Jack the Trickster
Jack and the Beanstalk, a popular English fairy tale, originated in 1734 as “The Story of Jack Spriggins and the Enchanted Bean,” according to Fairy Tale Central. In reality, Jack is a symbolic persona, making appearances in other Jack tales, including “Jack the Giant Killer,” “Little Jack Horner,” and even “Jack Frost.” What all of these characters have in common is the Trickster achetype.
The Trickster archetype embodies unbridled, youthful energy marked by cunning, mischievousness and, if pushed to extremes by circumstance, maliciousness. Carl Jung, the Swiss psychiatrist and psychoanalyst who founded analytical psychology and conceived of the concept of archetypes as part of the universally shared fabric of the collective unconsciousness, had a dark version of the Trickster.
Roots of the Trickster
Jung wrote, “In his clearest manifestations, he is a faithful reflection of an absolutely undifferentiated human consciousness, corresponding to a psyche that has hardly left the animal level.” To borrow a term from Jung’s estranged mentor, Sigmund Freud, the Trickster is undiluted Id. In their book American Indian Myths and Legends, the authors Richard Erdoes and Alfonso Ortiz characterize the Trickster as “. . . always hungry for another meal swiped from someone else’s kitchen, always ready to lure someone else’s wife to bed, always trying to get something for nothing, shifting shapes (and even sex), getting caught in the act, ever scheming, never remorseful” (p. xiii).
However, because the Trickster, in the words of Jung, is “an archetypal psychic structure of extreme antiquity,” he evolved over millennia as the tributaries of multiple cultures, formed rivers of thought that flow through modern literature, art, and cinema. From the zany pranks of Bugs Bunny, to the crafty, nearly quasi-bipolar antics of Willy Wonka, to the havoc-wreaking twins Fred and George Weasley of the Harry Potter movies, the Trickster is imbued in our consciousness in an almost heroic fashion.
Trudier Harris, J. Carlyle Sitterson Professor of English, Emerita at the University of North Carolina, reframes the Trickster this way: “By definition, tricksters are animals or characters who, while ostensibly disadvantaged and weak in a contest of wills, power, and/or resources, succeed in getting the best of their larger, more powerful adversaries.” Harris traces the American Trickster back to African American folktales, with Br’er Rabbit as “the quintessential trickster figure in African American folklore,” who uses his savvy and strategic intelligence to overcome difficult situations.
This is the modern version of the Trickster with which most of us are familiar: the sly, intelligent, perceptive underdog who undertakes risks to improve his, and by extension, others’ lots in life. Such is the case with Jack, as he uses his shrewdness to conquer the giant, thereby rescuing he and his mother from the clutches of devastating poverty. For Jack, it was a form of creative destruction, a life-affirming, act of material and spiritual innovation.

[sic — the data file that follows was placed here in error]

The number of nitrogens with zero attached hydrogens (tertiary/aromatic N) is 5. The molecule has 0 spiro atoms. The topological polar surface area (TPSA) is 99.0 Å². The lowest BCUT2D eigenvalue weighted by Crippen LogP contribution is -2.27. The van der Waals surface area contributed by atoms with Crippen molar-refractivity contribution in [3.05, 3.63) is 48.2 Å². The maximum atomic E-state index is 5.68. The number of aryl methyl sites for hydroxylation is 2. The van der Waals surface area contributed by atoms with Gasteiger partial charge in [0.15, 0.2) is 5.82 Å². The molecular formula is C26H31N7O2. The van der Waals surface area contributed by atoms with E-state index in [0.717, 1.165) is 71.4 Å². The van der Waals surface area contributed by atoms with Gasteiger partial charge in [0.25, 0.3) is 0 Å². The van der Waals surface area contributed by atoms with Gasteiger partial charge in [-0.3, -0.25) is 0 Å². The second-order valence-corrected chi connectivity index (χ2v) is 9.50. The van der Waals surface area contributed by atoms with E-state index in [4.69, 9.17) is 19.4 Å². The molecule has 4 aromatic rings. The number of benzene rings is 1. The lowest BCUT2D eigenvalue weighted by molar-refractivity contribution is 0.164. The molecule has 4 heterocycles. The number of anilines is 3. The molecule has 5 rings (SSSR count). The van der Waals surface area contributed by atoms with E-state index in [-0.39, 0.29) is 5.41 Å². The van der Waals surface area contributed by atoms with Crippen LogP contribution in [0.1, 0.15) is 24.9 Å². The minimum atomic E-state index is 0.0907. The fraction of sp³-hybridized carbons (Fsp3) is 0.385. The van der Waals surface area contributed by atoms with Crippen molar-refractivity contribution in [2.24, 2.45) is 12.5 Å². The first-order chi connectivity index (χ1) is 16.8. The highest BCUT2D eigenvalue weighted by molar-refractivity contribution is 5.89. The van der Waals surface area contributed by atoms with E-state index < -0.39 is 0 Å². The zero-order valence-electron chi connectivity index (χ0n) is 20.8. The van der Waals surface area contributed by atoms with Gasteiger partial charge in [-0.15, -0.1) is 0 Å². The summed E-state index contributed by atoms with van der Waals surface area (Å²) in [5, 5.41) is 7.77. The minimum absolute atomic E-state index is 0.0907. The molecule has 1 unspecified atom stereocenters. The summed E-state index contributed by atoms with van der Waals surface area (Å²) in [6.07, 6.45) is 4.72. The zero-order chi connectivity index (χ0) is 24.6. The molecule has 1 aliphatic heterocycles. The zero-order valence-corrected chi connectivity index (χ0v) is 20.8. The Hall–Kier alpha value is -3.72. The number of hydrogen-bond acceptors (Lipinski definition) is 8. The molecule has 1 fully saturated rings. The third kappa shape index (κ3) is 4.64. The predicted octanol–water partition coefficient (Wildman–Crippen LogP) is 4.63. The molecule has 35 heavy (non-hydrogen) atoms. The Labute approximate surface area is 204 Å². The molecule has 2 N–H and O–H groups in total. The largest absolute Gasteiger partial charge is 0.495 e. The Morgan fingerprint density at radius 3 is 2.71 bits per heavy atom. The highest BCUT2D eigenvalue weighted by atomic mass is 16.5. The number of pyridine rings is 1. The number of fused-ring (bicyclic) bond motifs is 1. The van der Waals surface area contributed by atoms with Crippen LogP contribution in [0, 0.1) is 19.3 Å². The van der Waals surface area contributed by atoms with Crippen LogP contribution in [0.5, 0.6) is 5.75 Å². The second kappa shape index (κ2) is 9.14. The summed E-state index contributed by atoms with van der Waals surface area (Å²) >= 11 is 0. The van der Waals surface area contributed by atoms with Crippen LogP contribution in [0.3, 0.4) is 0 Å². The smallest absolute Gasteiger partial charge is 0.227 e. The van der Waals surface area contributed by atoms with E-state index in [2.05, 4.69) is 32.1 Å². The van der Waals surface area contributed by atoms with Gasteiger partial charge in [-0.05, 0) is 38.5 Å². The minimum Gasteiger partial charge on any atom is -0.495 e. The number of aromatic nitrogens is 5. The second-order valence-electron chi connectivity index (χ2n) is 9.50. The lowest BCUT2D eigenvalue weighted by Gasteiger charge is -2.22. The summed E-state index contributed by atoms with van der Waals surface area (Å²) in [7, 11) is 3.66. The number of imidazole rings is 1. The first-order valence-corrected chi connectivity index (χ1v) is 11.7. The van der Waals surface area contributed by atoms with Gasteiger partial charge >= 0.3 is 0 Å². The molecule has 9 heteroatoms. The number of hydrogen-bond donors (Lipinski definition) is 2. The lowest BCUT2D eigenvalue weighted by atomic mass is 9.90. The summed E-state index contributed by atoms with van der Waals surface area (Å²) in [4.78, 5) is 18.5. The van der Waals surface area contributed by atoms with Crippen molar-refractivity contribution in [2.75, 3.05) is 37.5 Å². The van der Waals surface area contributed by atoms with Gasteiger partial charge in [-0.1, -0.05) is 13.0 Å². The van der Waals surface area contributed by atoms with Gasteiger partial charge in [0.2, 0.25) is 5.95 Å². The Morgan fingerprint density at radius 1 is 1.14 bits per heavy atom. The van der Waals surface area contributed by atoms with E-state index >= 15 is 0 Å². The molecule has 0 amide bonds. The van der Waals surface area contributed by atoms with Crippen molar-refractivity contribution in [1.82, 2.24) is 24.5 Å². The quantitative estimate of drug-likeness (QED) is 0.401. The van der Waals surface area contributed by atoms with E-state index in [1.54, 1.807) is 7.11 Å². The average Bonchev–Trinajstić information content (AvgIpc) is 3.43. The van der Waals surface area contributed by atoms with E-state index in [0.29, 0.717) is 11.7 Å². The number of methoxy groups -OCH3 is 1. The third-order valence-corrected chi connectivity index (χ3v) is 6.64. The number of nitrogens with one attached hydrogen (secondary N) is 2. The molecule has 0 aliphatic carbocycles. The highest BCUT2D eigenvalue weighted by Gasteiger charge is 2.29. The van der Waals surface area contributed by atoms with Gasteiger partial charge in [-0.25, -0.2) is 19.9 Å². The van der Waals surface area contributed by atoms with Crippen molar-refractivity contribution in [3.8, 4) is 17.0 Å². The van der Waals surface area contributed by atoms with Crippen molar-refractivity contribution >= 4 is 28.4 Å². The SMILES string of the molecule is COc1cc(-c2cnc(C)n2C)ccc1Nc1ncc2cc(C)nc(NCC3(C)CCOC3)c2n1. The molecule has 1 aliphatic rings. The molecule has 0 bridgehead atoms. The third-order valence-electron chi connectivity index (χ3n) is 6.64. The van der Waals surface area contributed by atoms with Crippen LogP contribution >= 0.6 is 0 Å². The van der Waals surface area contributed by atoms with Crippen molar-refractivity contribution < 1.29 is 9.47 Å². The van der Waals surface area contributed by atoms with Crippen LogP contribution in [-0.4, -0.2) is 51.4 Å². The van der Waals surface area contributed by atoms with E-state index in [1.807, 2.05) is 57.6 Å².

Implications of the Trickster
There are some obvious morals to glean from Jack and the Beanstalk: taking risks pays off, fortune favors the bold, seize the moment, always have an ax at the ready. (Okay, that’s not one, but it surely helped Jack!)
But if you peel back the layers while holding true to the Trickster archetype, another theme emerges. At some point in your life, you may have to destroy something important, if not seemingly precious, to grow and move on with your life. For Jack, he had to destroy the heaven-reaching beanstalk as a means to ensure he and his mother prospered. In a similar fashion, Luke Skywalker Force projects himself to take on Kylo Ren on Crait, an action that leads to his death, elevating the Trickster to hero status.
Reflecting upon my own life yields as similar theme. My wife and I quit our long-tenured jobs and move nearly 700 miles to another state to start new careers, and more importantly, a new life. In the process, we sold our house of nearly 17 years. In that time span, our house became a home in the truest sense.
My wife and I watched our son grow from a quirky toddler, to an awkward adolescent, to an intelligent, sensitive young man. Like most families, we ate our meals there, watched television together, said good morning and goodnight to each other. As husband and wife, we fought in that house, made love in that house, and threw outrageous parties (and paid heavenly bills.) The better part of our married lives, essential components of our shared identity, were created in that house.
Yet, it was time to let it all go and build something new. And we have no regrets, because out of the creative destruction comes growth, a new beanstalk that promises new adventures and treasures. So, if you feel stuck in life, grab your metaphorical ax, and get busy. Just don’t steal it from someone else, ‘cause that ain’t cool. (Also, grinding bones to make bread is strictly prohibited.)
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